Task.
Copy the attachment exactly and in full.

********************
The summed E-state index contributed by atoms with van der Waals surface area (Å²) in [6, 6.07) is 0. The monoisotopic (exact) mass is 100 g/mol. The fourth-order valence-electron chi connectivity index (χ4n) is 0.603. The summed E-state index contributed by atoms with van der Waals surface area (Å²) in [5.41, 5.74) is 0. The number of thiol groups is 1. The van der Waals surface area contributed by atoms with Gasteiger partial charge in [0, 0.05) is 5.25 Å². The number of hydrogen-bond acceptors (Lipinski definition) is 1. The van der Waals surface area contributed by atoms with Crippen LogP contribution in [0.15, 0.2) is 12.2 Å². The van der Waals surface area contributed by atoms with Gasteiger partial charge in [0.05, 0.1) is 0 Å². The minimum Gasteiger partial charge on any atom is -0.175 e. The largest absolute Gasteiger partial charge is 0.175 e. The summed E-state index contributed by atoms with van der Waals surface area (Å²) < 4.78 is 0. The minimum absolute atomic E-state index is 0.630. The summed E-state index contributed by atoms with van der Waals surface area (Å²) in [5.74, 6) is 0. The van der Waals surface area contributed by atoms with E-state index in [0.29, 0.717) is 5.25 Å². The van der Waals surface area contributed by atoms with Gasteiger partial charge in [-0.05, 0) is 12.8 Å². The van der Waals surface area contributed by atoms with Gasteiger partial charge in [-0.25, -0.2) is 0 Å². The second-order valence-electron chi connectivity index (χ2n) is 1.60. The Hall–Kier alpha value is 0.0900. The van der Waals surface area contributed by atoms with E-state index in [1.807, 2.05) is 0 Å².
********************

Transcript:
The summed E-state index contributed by atoms with van der Waals surface area (Å²) in [6, 6.07) is 0. The monoisotopic (exact) mass is 100 g/mol. The fourth-order valence-electron chi connectivity index (χ4n) is 0.603. The summed E-state index contributed by atoms with van der Waals surface area (Å²) in [5.41, 5.74) is 0. The number of thiol groups is 1. The van der Waals surface area contributed by atoms with Gasteiger partial charge in [0, 0.05) is 5.25 Å². The number of hydrogen-bond acceptors (Lipinski definition) is 1. The van der Waals surface area contributed by atoms with Crippen LogP contribution in [0.15, 0.2) is 12.2 Å². The van der Waals surface area contributed by atoms with Gasteiger partial charge in [0.05, 0.1) is 0 Å². The minimum Gasteiger partial charge on any atom is -0.175 e. The largest absolute Gasteiger partial charge is 0.175 e. The summed E-state index contributed by atoms with van der Waals surface area (Å²) < 4.78 is 0. The minimum absolute atomic E-state index is 0.630. The summed E-state index contributed by atoms with van der Waals surface area (Å²) in [5.74, 6) is 0. The van der Waals surface area contributed by atoms with E-state index in [0.29, 0.717) is 5.25 Å². The van der Waals surface area contributed by atoms with Gasteiger partial charge in [-0.05, 0) is 12.8 Å². The van der Waals surface area contributed by atoms with Gasteiger partial charge in [-0.25, -0.2) is 0 Å². The second-order valence-electron chi connectivity index (χ2n) is 1.60. The Hall–Kier alpha value is 0.0900. The van der Waals surface area contributed by atoms with E-state index in [1.807, 2.05) is 0 Å².